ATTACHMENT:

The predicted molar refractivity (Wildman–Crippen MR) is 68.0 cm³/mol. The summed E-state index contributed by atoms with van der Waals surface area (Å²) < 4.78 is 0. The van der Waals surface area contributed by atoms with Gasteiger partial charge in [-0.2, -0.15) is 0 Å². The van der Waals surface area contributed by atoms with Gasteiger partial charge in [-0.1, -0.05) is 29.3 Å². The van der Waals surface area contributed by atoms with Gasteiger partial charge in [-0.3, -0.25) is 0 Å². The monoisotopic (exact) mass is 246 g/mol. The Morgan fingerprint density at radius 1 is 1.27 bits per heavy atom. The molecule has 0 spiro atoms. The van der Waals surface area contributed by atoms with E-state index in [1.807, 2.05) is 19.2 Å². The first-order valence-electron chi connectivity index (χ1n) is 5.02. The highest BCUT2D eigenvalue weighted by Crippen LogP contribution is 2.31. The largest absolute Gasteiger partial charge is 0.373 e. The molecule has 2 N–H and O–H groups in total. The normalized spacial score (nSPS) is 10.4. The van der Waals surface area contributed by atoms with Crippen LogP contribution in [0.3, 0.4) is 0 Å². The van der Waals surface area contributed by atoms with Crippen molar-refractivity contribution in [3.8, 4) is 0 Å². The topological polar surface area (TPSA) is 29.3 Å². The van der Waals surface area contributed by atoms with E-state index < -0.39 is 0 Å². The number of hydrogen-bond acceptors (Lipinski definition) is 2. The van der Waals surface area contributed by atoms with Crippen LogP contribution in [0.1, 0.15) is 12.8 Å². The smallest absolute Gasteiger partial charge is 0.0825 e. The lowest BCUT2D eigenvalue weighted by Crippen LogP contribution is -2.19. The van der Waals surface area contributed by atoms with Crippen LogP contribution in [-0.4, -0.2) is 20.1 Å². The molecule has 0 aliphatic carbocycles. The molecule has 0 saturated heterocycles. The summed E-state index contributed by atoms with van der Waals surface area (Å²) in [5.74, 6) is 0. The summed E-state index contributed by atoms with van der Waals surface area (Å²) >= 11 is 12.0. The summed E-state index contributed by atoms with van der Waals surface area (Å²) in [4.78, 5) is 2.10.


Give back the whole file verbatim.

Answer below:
The predicted molar refractivity (Wildman–Crippen MR) is 68.0 cm³/mol. The summed E-state index contributed by atoms with van der Waals surface area (Å²) < 4.78 is 0. The van der Waals surface area contributed by atoms with Gasteiger partial charge in [-0.2, -0.15) is 0 Å². The van der Waals surface area contributed by atoms with Gasteiger partial charge in [-0.1, -0.05) is 29.3 Å². The van der Waals surface area contributed by atoms with Gasteiger partial charge in [-0.3, -0.25) is 0 Å². The monoisotopic (exact) mass is 246 g/mol. The Morgan fingerprint density at radius 1 is 1.27 bits per heavy atom. The molecule has 0 spiro atoms. The van der Waals surface area contributed by atoms with E-state index in [1.807, 2.05) is 19.2 Å². The first-order valence-electron chi connectivity index (χ1n) is 5.02. The highest BCUT2D eigenvalue weighted by Crippen LogP contribution is 2.31. The largest absolute Gasteiger partial charge is 0.373 e. The molecule has 2 N–H and O–H groups in total. The normalized spacial score (nSPS) is 10.4. The van der Waals surface area contributed by atoms with Crippen LogP contribution in [0.3, 0.4) is 0 Å². The van der Waals surface area contributed by atoms with Crippen molar-refractivity contribution in [3.8, 4) is 0 Å². The topological polar surface area (TPSA) is 29.3 Å². The van der Waals surface area contributed by atoms with E-state index < -0.39 is 0 Å². The number of hydrogen-bond acceptors (Lipinski definition) is 2. The van der Waals surface area contributed by atoms with Crippen LogP contribution in [0.1, 0.15) is 12.8 Å². The smallest absolute Gasteiger partial charge is 0.0825 e. The lowest BCUT2D eigenvalue weighted by Crippen LogP contribution is -2.19. The van der Waals surface area contributed by atoms with Crippen LogP contribution in [-0.4, -0.2) is 20.1 Å². The molecule has 0 aliphatic carbocycles. The molecule has 0 saturated heterocycles. The summed E-state index contributed by atoms with van der Waals surface area (Å²) in [5.74, 6) is 0. The summed E-state index contributed by atoms with van der Waals surface area (Å²) >= 11 is 12.0. The summed E-state index contributed by atoms with van der Waals surface area (Å²) in [4.78, 5) is 2.10.